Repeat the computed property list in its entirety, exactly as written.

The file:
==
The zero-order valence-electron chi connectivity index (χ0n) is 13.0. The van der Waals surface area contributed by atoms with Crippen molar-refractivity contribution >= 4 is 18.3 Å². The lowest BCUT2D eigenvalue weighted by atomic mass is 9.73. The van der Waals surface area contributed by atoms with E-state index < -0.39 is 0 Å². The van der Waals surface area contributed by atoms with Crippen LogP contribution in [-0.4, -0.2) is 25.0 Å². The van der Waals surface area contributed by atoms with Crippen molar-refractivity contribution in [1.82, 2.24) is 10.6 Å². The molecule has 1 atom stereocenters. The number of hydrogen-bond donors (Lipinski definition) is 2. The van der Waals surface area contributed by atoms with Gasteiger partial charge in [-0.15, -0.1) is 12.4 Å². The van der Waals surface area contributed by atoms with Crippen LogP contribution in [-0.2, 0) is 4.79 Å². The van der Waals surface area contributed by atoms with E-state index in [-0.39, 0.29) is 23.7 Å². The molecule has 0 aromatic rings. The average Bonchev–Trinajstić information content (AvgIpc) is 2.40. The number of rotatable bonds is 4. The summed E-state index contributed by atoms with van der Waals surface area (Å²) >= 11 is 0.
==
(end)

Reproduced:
The zero-order valence-electron chi connectivity index (χ0n) is 13.0. The van der Waals surface area contributed by atoms with Crippen molar-refractivity contribution >= 4 is 18.3 Å². The lowest BCUT2D eigenvalue weighted by atomic mass is 9.73. The van der Waals surface area contributed by atoms with E-state index < -0.39 is 0 Å². The van der Waals surface area contributed by atoms with Crippen LogP contribution in [-0.4, -0.2) is 25.0 Å². The van der Waals surface area contributed by atoms with Crippen molar-refractivity contribution in [1.82, 2.24) is 10.6 Å². The molecule has 1 atom stereocenters. The number of hydrogen-bond donors (Lipinski definition) is 2. The van der Waals surface area contributed by atoms with Gasteiger partial charge in [-0.15, -0.1) is 12.4 Å². The van der Waals surface area contributed by atoms with Crippen LogP contribution in [-0.2, 0) is 4.79 Å². The van der Waals surface area contributed by atoms with E-state index in [-0.39, 0.29) is 23.7 Å². The molecule has 0 aromatic rings. The average Bonchev–Trinajstić information content (AvgIpc) is 2.40. The number of rotatable bonds is 4. The summed E-state index contributed by atoms with van der Waals surface area (Å²) >= 11 is 0.